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Henrik Ibsen Life, Work and Criticism



Henrik Ibsen - Life, Work and Criticism

By Yvonne Shafer

Biography

The man who changed the course of modern drama was born in the seaside town of Skien, Norway. He was far from cultural influences, and was raised in an environment unlikely to produce one of the major literary figures of all time.

Henrik Johan Ibsen was born on March 20, 1828 to Knud Ibsen, a merchant, and his wife Marichen Cornelia Martine Altenburg Ibsen, the daughter of a shipmaster and merchant. Henrik grew up in considerable comfort until he was six years old. At that time his father went bankrupt, and his family life was totally disrupted; his father became a drunkard, his mother became melancholy and withdrawn, and the Ibsens were no longer a part of respectable society. Interspersed with this unhappy picture of Ibsen`s childhood are some pleasing sketches of a lively, artistically inclined boy interested in magic and very clever at drawing caricatures. An interest in art continued throughout his life, and contemporary critics often note the importance of thevisual aspects in hisplays.

Ibsen left his family at the age of sixteen to become an apprentice to a pharmacist in Grimstad. Six years of loneliness, disappointment, and poverty followed. In this period his difficulties were increased when he fathered an illegitimate son by a servant in the household where he lived. The importance of this scandal and the rumors of his own illegitimacy are reflected in the plays which frequently involve illegitimate children.




His earliest writing waspoetry, and his first plays were written inverse. When he wroteCATILINE at the age of twenty it was something of a landmark: no new Norwegian play had been published in six years. In 1850, Ibsen was finally able to move toChristiania (now Oslo) to attend the University. He continued writing and reviewed plays, and in 1851 he went

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to Bergen to become stage manager and playwright for the Bergen Theater.

During the time he lived in Bergen, Ibsen wrote several plays, but most of them were failures, and he found this a period of disappointment. On the positive side, it was a period in which he had the opportunity to learn the craft of playwriting, for in the five years he was there, numerous plays were presented, and he personally directed Shakespeare`sAs you like it.

The future looked more promising when Ibsen was hired in 1857 to be the artistic director ofThe Christiania Norwegian Theater. He would now be in a bigger city with more cultural opportunities and would have a larger salary. He married Suzannah Thoreson in 1858, moved back to Christiania, and in 1859 became the father of a son, Sigurd.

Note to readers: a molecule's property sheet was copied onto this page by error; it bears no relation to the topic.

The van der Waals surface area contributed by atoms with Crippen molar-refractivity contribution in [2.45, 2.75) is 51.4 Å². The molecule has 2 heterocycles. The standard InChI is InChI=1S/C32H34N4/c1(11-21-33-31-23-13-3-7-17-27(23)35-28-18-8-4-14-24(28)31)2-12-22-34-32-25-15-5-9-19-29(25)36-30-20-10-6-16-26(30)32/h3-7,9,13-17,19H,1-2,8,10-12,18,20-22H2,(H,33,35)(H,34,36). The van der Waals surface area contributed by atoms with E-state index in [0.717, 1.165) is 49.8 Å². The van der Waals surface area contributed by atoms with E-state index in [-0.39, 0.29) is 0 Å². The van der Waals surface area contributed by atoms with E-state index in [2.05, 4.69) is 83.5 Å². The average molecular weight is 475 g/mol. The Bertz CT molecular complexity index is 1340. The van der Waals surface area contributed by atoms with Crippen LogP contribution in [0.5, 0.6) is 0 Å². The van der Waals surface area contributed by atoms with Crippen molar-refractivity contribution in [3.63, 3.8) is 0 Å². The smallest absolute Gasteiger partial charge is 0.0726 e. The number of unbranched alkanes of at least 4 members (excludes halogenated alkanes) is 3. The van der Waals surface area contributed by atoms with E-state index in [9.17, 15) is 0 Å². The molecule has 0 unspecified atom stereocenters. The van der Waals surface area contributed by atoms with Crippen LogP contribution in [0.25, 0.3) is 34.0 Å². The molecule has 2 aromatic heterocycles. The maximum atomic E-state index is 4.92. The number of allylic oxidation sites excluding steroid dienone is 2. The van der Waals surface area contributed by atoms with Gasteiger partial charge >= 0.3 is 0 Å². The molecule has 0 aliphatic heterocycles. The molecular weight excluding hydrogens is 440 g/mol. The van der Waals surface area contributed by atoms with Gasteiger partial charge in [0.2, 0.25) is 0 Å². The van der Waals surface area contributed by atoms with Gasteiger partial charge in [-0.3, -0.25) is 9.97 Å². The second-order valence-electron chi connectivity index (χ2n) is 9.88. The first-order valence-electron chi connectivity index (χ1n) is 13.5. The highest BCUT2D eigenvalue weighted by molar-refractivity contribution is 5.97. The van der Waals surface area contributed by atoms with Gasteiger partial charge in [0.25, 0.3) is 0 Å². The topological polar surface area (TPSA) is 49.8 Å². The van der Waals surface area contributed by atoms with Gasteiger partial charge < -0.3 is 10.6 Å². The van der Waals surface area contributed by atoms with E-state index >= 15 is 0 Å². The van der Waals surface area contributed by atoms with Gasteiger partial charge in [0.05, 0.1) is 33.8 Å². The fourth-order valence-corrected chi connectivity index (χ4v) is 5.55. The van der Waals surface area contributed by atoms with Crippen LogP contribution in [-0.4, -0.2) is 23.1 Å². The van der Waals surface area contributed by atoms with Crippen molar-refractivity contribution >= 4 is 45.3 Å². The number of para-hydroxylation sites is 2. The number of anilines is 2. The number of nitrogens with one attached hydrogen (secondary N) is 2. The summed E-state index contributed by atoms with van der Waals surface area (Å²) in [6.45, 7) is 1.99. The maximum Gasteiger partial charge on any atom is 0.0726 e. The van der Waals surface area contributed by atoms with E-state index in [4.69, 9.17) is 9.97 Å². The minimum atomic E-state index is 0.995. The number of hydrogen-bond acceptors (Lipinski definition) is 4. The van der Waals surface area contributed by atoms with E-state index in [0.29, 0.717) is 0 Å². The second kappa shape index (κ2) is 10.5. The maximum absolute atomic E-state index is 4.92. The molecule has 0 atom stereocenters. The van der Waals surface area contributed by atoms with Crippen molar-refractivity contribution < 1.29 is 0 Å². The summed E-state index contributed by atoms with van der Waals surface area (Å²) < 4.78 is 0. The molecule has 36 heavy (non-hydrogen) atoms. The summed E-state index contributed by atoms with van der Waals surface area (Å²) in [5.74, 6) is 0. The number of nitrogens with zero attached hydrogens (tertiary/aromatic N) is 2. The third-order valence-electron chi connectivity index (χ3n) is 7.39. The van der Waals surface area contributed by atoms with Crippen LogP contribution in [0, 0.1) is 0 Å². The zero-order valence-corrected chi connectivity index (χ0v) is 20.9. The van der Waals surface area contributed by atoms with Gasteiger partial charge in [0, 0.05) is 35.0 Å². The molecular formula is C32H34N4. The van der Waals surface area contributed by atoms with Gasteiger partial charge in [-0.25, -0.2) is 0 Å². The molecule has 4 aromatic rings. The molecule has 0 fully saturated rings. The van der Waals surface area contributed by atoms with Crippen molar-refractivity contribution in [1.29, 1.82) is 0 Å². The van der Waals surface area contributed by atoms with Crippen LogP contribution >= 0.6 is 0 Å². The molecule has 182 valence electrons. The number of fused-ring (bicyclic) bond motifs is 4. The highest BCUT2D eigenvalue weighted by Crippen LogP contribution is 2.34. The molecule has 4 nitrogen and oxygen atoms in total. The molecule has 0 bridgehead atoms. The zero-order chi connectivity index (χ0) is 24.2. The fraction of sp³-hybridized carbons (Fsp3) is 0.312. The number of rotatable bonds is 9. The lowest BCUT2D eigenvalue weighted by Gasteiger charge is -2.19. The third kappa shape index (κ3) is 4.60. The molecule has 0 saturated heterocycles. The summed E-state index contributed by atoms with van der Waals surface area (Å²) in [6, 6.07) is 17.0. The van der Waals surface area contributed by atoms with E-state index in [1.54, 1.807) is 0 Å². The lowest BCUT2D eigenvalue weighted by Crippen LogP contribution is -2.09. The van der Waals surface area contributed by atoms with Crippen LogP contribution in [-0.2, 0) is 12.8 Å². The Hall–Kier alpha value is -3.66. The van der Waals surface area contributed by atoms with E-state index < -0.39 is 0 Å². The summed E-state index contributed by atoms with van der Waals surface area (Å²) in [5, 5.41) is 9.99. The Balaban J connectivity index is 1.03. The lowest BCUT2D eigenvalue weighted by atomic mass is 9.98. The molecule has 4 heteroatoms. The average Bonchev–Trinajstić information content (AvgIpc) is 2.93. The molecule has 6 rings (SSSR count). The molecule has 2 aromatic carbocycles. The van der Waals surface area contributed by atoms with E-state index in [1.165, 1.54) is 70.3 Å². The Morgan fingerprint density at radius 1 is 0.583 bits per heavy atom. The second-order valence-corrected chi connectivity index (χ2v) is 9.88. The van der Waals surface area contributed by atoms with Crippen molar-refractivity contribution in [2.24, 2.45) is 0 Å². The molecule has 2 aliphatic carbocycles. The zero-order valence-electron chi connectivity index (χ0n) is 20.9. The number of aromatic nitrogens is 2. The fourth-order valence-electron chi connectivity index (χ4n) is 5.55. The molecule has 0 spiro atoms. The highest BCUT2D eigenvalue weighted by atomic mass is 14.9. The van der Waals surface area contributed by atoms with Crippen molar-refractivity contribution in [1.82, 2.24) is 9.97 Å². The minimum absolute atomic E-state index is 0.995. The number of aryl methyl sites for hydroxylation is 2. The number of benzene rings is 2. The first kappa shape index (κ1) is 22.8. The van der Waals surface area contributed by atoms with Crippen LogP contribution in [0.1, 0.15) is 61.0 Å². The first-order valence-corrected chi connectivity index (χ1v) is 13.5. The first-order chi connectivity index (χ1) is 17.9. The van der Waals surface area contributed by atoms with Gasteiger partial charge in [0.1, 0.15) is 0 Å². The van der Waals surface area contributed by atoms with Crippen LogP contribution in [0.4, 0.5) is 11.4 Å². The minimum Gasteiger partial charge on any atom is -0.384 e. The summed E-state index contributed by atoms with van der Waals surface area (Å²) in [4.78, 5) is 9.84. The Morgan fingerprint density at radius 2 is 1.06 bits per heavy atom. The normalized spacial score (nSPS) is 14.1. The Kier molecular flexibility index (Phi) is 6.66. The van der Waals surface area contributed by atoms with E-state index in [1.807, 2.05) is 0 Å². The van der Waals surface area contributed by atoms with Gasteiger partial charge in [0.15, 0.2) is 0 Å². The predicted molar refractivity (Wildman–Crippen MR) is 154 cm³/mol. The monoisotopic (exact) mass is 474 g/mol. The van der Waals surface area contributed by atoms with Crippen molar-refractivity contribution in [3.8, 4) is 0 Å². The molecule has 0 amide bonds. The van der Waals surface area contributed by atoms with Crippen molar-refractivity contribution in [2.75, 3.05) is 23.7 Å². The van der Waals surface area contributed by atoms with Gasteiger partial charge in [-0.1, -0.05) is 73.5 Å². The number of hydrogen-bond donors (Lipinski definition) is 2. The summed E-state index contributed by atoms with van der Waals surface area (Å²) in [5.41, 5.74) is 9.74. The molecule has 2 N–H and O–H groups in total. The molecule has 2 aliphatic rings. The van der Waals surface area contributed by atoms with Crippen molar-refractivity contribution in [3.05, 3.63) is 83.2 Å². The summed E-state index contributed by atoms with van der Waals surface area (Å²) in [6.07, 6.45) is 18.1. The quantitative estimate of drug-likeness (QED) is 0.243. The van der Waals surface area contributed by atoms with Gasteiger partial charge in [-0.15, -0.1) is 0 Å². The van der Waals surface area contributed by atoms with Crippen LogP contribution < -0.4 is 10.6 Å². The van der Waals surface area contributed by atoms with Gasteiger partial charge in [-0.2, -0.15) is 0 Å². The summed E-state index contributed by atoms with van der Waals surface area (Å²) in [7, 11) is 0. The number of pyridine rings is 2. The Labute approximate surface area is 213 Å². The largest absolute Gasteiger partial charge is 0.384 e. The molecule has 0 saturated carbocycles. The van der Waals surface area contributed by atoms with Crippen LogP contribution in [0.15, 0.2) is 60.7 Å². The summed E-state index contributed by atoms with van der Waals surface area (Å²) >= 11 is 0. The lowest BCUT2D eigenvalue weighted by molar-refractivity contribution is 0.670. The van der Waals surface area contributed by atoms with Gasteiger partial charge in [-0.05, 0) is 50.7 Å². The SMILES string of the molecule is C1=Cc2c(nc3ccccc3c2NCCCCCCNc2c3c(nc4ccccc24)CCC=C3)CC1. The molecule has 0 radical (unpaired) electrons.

In 1862 he wroteLOVE`S COMEDY and followed it withTHE PRETENDERS which was a great success. Following the international success of his playPEER GYNT in 1867, Ibsen moved his family to Dresden in Germany. Two years later he enjoyed the pleasure of public attention and the first of many grand occasions.



In 1870 Ibsen met a young woman named Laura Kieler, and she asked for his assistance in publishing her writing. He met her again shortly before she found herself enmeshed in tragic circumstances which parallel the circumstances ofA DOLL HOUSE. Many people, including Laura Kieler herself, felt that she was the model for Nora.

THE PILLARS OF SOCIETY was the first of his plays to be performed in England; other famous plays wereGHOSTS andTHE LADY FROM THE SEA.

When Ibsen died on May 23, 1906, there were tributes to his work from the world at large. Ibsen was honored by his country with a state funeral to which an estimated crowd of 12,000

mourners came. In some ways his life was unhappy, yet before his death, Ibsen had the satisfaction of knowing that his plays were translated into many languages and read

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throughout the world, and that they were presented on stages in many countries. Although he never became a rich man, he avoided the financial ruin which his father suffered: he achieved financial success and provided for his family. His greatest satisfaction in life came from the work itself, and fortunately he was able to work throughout most of his life.

Henrik Ibsen was one of the great modern playwrights whose technique continues to influence playwrights throughout the world. His plays astonished and outraged many nineteenth-century critics, but audiences and readers found them exciting and challenging.

ANDREA HILBER

7B MAI 1999











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